My old friend, colleague and former Small Times correspondent Avi Machlis is a news editor at Bloomberg now, and he gave me a sneak peak at this story earlier today. He asked for some sources, but it looks like the story moved before they could be contacted. There might be further rewrites.
It's essentially the "buckyball fish" story recycled, this time with the Swiss Reinsurance Co., the world's No. 2 reinsurer, saying they might reconsider covering products that incorporate nanotechnology. The reason? The fish.
- Minute particles created with nanotechnology and used in certain sun-screens, computer-chips, drugs and coatings in the aerospace industry, can be easily absorbed by the body, said Annabelle Hett, Swiss Re risk specialist, at a conference in London about potential risks of the technology. They accumulate in organs and may have chronic effects, she added.
"You could wake up and have a huge wave of claims potentially and so you need to react now," said Hett. "Insufficient research has been done to identify whether products containing nanoparticles actually pose a threat." More here
As I've said before, perception of risk -- never mind actual risk -- is enough to have an impact on actual business.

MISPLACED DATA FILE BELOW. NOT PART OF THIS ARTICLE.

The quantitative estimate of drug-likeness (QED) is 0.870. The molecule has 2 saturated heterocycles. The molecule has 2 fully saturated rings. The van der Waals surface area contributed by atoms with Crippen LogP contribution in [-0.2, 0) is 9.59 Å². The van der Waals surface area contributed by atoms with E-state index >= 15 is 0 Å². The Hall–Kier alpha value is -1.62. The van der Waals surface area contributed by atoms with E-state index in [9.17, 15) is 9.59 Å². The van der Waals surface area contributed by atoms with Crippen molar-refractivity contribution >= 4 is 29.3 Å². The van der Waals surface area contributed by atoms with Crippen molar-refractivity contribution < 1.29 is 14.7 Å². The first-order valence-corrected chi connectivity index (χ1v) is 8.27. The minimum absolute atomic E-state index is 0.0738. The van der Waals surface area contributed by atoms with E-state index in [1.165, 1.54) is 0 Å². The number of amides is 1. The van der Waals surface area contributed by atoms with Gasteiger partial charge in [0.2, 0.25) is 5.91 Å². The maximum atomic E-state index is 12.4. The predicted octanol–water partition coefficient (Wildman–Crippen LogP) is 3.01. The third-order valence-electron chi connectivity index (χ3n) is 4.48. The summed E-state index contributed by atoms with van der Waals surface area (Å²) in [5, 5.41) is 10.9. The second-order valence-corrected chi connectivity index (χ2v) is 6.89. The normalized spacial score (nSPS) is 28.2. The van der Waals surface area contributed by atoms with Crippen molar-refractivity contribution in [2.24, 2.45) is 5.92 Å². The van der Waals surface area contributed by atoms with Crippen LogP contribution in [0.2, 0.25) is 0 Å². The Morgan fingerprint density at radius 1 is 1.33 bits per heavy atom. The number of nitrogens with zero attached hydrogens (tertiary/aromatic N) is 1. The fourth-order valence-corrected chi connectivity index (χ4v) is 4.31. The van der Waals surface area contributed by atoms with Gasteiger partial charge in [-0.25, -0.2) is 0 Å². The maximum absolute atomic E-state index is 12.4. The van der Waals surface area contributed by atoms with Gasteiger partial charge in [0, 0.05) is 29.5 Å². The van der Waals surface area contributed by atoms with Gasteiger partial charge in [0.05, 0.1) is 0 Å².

Update: Here's a link to the report: Nanotechnology - Small matter, many unknowns
Another Update: Avi tells me they got in touch with one of the sources I recommended as a voice for the nanotech industry: Charles Gause of Luna Innovations. They've updated the story with Gause's comments.
- Following the fish study, there needs to be more supporting data," rather than an "emotional" response, said Charles Gause a vice-president at Virginia-based Luna Innovations, a nanotechnology research and manufacturing company. "There's been a lot of conjecture from the scientific community," he said. More here
A little story about drugs, bass and balls
Too late to stem the 'toxic bucky' tide
Bucky rage and 'imaginative commentators'
Environmental journal publishes controversial buckyball study
Businesses begin to pay attention to nanoparticle health debates
Welcome to Nano Reality TV, where the show is mistaken for truth